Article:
Step 3: Morningstar Star Rating. Morningstar uses a discounted cash flow (DCF) process for valuation. Their approach is comprehensive and detailed. Many investors consider DCF to be the best method of assessing stock valuations.

In a nutshell, Morningstar makes a projection of all the company’s future profits. The sum of all those profits is discounted back to the present to reflect the time value of money. The resulting net present value of all future earnings is considered to be the fair price for the stock today.

CaptureOn Morningstar’s 5-star system, SPG gets 5 stars, meaning that they think the company is significantly undervalued. They calculate a fair value of $206, which is 34% over the current price.

Step 4: Current Yield vs. Historical Yield.

Last, we compare the stock’s current yield to its historical yield. This is an indirect way of calculating fair value, based on the idea that it is better for a stock’s yield to be near the top of its historical range than near the bottom.

According to Morningtar, Simon’s 5-year average yield has been 3.1%. The current yield of 4.4% is 42% over that number. However, when using this step, I cap the spread at 20%, because I think that this is the most indirect and noisiest approach to valuation.

Using the 20% cap, I get a fair price of $193.

Valuation Summary:

CaptureFor an outside comparison, S&P Capital IQ has a 12-month price target of $180.

Miscellaneous Factors

CaptureBeta measures a stock’s price volatility relative to the S&P 500. I like to own stocks with low volatility, because they present fewer occasions to react, as an investor, to price volatility, especially price drops that can induce a sense of fear.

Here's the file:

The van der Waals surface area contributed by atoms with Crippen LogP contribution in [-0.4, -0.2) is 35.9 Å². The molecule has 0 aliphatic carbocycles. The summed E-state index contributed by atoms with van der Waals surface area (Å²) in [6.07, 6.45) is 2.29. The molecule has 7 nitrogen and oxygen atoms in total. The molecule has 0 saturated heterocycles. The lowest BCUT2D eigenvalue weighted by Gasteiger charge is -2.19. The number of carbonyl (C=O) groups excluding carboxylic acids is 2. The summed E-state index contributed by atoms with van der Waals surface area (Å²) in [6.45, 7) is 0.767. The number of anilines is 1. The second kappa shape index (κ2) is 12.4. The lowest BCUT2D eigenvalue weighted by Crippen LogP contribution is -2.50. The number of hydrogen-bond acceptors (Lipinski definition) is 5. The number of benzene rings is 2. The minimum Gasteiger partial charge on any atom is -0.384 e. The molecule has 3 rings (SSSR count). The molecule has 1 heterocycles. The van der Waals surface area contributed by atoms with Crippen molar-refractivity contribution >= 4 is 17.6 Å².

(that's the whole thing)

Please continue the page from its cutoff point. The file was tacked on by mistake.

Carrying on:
Simon’s beta of 0.6 indicates that the stock has been 60% as volatile as the market. I would normally consider this to be a good factor, but of course its recent volatility has been generally downward, which to some investors would present the exact situation they are trying to avoid. For that reason I give it a yellow grade rather than green.

The analysts’ recommendations come from data collected by S&P Capital IQ. Their most recent report shows the opinions of 22 analysts. Their average recommendation is 4.2 on a 5-point scale, where 4.0 = Buy and 5.0 = Strong Buy. In other words, their average recommendation is to buy the stock. This is a minor positive factor.

Simon has had an active stock repurchase program in effect for years, and the company is currently authorized to buy back more shares. However, as a REIT, the company also issues shares to raise capital. As a result, its overall share count has remained pretty steady for the past several years.

CaptureThis is a neutral factor, although it could be argued that it is a plus, because REIT share counts are usually increasing persistently. The total dividend pool, of course, is spread over the number of shares among which it must be divided.

Bottom Line

Here are Simon Property Group’s positives:

• Good dividend resume: 4.2% yield is amply covered by cash flows and supported by strong dividend safety. The company has a history of raising the dividend annually, sometimes more than once per year.
• Good quality company with a narrow moat and one of the better credit ratings that you will find among REITs.
• Portfolio of high-end retail malls, outlet malls, and mixed-use developments.
• Solid operating history and capable management.
• Steady increases in funds from operations every year since the Great Recession. Analyts forecast a 10% increase for 2017.
• Stock is undervalued.

And here are the negatives:

• High debt, although that is not uncommon for REITs, which cannot retain significant profits to fund growth (they must distribute them to shareholders).
• Possible secular shift away from physical malls and stores resulting from customer preferences shifting to online shopping and home delivery.

As always, this is not a recommendation to buy, hold, or sell Simon Property Group. Perform your own due diligence. And always be sure to match your stock picks to your financial goals.

– Dave Van Knapp

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Disclosure: I own SPG through my ownership of the Motif “ETF” portfolio that was launched on January 1, 2017. For more information about that portfolio, please click here.